Reversals of fortune were on the menu this week in the tech industry, starting off with a Gartner analyst who predicted Apple OSes were set to overtake Microsoft. According to Carolina Milanesi, research vice president at Gartner, Microsoft's lead in sales of products running Windows -- Windows devices handily outnumbered those running Mac OS and iOS last year -- would evaporate by 2015.
But not so fast -- Gartner soon recanted, saying the prediction was based partly on incorrect data. Milanesi now says Microsoft will regain momentum, rebound with a new category of ultramobile devices, and pull away from Apple again.
Is anyone really paying attention? After all, the consistent part of Gartner's prediction is that Android will continue to dominate the market, beating the combined sales of Apple and Microsoft products this year.
Then again, the analyst firm has a history of backtracking. Recall, if you will, the glaring about-face by a Gartner analyst who denied calling Windows 8 "bad" and subsequently pulled the offending line from his blog post, saying, "my overall opinion on Windows 8 is actually really good." More recently, Gartner had to futz with its labels when PC shipment numbers didn't quite match its claims, but it wasn't alone in that regard -- IDC had to revise its predictions too.
At least Gartner's slipups won't likely require U.N. intervention, which may yet be in the cards with news this week that Cisco's sales in China are vulnerable after state-run media said the company poses a security threat and urged a shift toward domestic suppliers. Talk about role reversal: Not so long ago, Chinese network company Huawei was hounded out of the U.S. market by security concerns. In order to clear U.S. regulatory oversight for its purchase of Sprint, Softbank reportedly agreed to remove equipment made by Huawei from Sprint and Clearwire.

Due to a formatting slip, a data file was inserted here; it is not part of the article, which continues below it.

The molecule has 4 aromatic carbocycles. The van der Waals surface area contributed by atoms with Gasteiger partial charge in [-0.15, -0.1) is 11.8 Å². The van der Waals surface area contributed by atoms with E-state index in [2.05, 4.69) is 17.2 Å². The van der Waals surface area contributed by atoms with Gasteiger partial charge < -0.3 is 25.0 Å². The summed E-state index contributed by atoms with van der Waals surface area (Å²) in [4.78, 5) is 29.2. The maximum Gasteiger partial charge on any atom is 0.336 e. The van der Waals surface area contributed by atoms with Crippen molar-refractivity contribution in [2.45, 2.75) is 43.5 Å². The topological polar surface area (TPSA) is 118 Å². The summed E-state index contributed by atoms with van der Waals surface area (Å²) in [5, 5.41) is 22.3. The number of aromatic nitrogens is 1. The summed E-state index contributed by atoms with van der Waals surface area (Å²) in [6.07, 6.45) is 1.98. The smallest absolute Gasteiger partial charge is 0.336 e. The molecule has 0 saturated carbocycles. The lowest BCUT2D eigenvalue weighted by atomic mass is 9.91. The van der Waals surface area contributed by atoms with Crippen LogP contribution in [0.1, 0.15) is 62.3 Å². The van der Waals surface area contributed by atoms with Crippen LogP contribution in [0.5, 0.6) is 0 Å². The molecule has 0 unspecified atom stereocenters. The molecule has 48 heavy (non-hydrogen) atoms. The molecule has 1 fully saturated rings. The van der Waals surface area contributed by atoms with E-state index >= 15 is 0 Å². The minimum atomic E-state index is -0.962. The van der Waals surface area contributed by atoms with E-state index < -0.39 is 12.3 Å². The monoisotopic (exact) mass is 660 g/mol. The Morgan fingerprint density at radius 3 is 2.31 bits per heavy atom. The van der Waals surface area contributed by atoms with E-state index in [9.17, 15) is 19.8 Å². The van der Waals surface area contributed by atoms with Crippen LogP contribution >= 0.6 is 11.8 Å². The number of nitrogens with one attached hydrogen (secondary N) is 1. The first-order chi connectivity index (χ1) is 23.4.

The U.S. government also recently passed a law -- aimed in large part at Huawei -- that tightened scrutiny of information technology purchases from companies with links to the Chinese government. China slammed the legislation, saying it would "damage the mutual trust between the two nations," not to mention what it could do to Cisco's bottom line.
In light of this political posturing, other dubious assertions seem almost quaint. For example, Macworld UK this month trumpeted the fact that Apple's iPhone sales have "rocketed in India," quadrupling in that crucial, growing market. So what's the deal with IDC reporting this week that Apple's devices fell out of the top five in India during the first quarter of 2013? Seems contradictory -- someone's about to eat crow, right? Not so: Android handsets actually hold a staggering 90 percent market share in India, so Apple's sales could indeed quadruple -- and barely make a dent.
Tune in next week for another episode of "As the World -- and Tech Fortune -- Turns."
This article, "Mixed messages, contradictory claims trip up Gartner, Cisco, and Apple," was originally published at InfoWorld.com. Get the first word on what the important tech news really means with the InfoWorld Tech Watch blog. For the latest business technology news, follow InfoWorld.com on Twitter.